A quarter of the patients in each group had premature discontinuation of the study drug, a quarter had syncope or lightheadedness, and 1% of patients in the valsartan group but none in the ARNI group had angioedema.
The risks for cardiovascular (CV) death or heart failure hospitalization, or for heart failure hospitalization alone, were not significantly different in the two groups.
Study limitations include its small size, short duration, and lack of power to detect changes in CV death or HF hospitalizations, HF hospitalizations, CV death, or all-cause death, the researchers note.
Session panelist Biykem Bozkurt, MD, PhD, professor, Medicine-Cardiology, Baylor College of Medicine, Houston, congratulated Mann “on this very important study that raises quite a few questions.”
She asked whether, in class IV heart failure, potentiation of peptides that are substrates for neprilysin, such as angiotensin I and endothelin, could play a role in potential adverse outcomes.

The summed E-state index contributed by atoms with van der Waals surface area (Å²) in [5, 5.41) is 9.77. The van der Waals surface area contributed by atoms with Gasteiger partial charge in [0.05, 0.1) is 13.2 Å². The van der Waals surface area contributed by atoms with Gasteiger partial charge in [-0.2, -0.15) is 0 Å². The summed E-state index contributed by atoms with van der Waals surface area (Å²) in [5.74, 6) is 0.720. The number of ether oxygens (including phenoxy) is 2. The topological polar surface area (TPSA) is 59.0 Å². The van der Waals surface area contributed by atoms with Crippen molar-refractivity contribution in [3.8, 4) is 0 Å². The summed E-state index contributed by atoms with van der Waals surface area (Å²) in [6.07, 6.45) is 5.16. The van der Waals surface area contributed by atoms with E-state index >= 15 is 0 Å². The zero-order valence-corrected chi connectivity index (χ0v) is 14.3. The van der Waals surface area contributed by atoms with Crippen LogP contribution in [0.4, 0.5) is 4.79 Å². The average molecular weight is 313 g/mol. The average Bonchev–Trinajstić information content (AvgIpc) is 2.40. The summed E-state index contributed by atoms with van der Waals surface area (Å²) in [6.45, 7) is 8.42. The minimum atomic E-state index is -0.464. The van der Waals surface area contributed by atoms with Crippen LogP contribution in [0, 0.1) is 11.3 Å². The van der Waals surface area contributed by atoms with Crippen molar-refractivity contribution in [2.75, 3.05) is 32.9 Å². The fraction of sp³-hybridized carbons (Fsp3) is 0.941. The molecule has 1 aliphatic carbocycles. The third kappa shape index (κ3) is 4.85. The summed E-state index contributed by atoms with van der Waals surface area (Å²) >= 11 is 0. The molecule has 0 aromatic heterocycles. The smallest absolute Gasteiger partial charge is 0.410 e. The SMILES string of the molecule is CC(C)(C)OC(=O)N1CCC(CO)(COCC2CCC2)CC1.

Mann replied that this might be a possible mechanism, but it’s not currently known.
“Another really interesting question is the use of enalapril versus valsartan,” he added. “I realize in overall heart failure trials we consider ARBs and ACE inhibitors to be the same,” but “I don’t know if we can say that in this particular patient population.”
The study was funded by the National Institutes of Health, with additional support from Novartis Pharmaceuticals Corporation through an investigator-initiated trial program. Mann discloses receiving consultant fees/honoraria from MyoKardia, Novartis, and Novo Nordisk. Panjrath discloses receiving consultant fees/honoraria from CVRx and being on a speaker’s bureau for Pfizer. Albert discloses receiving consultant fees/honoraria from Amgen, AstraZeneca, Boston Scientific, Merck, and Novartis. Bozkurt discloses receiving consultant fees/honoraria from Amgen, Relypsa/Vifor Pharma, and scPharmaceuticals; being on the data safety monitoring board for LivaNova; and having ties to Abbott Laboratories.
American College of Cardiology (ACC) 2021 Scientific Session: Session 410-12. Presented May 17, 2021.
This post originally appeared on Medscape Medical News Headlines